The New York Fed has devised new methods of managing the Fed's benchmark rate in an environment in which it maintains much larger liabilities. Mr. Dudley has been an outspoken advocate for maintaining a larger terminal balance sheet, an issue that hasn't yet been formally settled by the central bank.

Ms. Yellen and Mr. Dudley started the process of lifting rates and reducing the Fed's balance sheet "with no snafus, and that was not a trivial task," said Andrew Levin, a Dartmouth College professor and former Fed board staffer. "President Dudley deserves some of the credit" for what the central bank has done right, he said.

It hasn't always been smooth sailing. Under Mr. Dudley, the New York Fed faced repeated criticisms that it was too close to the private banks it supervises and failed to spot problems ahead of the crisis. After the crisis, the New York Fed, once the most feared banking regulator on Wall Street, lost power to the Washington-based board.

Mr. Dudley drew such heavy criticism from lawmakers in late 2014 that Ms. Yellen publicly defended him, saying that he had "done a fine job in running the New York Fed and I want to be very clear that I have great confidence in him."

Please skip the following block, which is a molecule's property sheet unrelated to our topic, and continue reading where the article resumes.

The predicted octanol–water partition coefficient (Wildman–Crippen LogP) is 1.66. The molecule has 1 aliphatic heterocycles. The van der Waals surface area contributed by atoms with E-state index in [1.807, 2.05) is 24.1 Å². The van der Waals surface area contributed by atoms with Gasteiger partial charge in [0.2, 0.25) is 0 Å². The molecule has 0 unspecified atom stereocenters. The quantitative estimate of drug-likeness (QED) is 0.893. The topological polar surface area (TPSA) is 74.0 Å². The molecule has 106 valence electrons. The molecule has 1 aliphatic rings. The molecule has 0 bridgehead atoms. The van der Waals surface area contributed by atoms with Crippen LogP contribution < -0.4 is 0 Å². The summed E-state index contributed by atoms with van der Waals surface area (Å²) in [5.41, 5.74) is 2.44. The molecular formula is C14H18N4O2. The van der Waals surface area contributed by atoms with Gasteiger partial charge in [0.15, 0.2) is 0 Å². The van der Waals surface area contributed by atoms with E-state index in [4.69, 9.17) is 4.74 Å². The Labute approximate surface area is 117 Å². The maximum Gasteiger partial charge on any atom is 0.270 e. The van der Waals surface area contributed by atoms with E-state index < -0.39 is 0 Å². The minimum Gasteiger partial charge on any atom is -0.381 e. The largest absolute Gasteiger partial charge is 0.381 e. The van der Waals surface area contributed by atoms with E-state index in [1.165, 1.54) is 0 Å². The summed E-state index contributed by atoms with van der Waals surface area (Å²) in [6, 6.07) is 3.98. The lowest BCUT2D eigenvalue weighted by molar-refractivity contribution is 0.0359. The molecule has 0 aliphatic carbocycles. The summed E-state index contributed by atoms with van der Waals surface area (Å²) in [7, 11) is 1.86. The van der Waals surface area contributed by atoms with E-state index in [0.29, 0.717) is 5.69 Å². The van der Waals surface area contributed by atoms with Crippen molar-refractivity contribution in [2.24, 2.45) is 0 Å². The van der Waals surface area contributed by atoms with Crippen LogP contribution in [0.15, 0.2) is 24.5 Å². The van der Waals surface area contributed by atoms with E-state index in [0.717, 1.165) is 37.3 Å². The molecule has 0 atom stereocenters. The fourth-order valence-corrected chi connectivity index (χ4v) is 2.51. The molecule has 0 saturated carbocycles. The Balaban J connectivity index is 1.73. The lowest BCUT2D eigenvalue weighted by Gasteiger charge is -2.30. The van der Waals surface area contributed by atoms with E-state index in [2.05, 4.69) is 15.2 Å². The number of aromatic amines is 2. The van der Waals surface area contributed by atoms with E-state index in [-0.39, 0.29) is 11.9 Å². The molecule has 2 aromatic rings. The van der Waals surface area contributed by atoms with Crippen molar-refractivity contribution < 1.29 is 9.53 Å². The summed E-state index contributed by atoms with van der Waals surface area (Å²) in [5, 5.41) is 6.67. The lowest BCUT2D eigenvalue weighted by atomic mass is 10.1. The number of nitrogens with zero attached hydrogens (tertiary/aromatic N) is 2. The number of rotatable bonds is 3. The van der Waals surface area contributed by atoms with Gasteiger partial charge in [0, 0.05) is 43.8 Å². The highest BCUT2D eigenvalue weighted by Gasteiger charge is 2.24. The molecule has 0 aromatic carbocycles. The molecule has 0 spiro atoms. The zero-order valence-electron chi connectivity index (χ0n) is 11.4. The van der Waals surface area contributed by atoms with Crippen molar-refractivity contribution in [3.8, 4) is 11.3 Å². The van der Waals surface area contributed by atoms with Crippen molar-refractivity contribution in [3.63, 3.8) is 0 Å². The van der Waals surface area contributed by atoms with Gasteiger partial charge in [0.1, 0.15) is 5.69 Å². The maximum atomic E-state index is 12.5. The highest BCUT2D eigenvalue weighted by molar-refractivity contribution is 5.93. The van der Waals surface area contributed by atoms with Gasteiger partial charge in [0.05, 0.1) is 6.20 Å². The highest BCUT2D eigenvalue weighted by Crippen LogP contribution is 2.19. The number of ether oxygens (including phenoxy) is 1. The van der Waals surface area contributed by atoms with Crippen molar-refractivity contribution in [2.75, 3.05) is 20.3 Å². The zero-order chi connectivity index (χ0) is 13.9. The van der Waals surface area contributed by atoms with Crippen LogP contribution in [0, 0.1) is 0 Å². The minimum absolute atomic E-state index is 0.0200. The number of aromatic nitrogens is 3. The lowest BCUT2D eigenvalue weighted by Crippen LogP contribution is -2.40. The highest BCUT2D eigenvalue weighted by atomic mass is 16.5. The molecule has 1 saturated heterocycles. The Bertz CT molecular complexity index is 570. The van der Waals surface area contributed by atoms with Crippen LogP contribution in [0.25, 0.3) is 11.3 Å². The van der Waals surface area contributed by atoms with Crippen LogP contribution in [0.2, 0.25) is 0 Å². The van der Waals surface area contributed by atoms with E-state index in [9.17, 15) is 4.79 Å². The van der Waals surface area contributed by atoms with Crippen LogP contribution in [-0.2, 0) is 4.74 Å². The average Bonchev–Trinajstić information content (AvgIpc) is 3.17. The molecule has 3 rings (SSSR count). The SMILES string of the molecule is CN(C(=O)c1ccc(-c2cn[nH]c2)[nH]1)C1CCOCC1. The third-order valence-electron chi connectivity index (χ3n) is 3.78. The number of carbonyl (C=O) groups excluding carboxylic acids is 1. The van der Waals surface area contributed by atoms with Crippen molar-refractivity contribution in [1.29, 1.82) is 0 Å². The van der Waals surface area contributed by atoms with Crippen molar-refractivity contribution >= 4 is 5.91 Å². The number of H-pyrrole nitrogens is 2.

Several regional Fed banks that have seen their presidents exit in recent years have often found it to be a long process to replace their presidents. The Richmond Fed hasn't yet named a successor to former president Jeffrey Lacker, who resigned in April.

Mr. Levin said he hopes the process to pick Mr. Dudley's successor will be more open to the public than similar searches in the past. "It can't be done purely behind closed doors and in back rooms. It should be done in a public way," providing some sense of who is being considered for the job, he said.

Write to Michael S. Derby at michael.derby@wsj.com and Nick Timiraos at nick.timiraos@wsj.com

(END) Dow Jones Newswires

November 05, 2017 19:13 ET (00:13 GMT)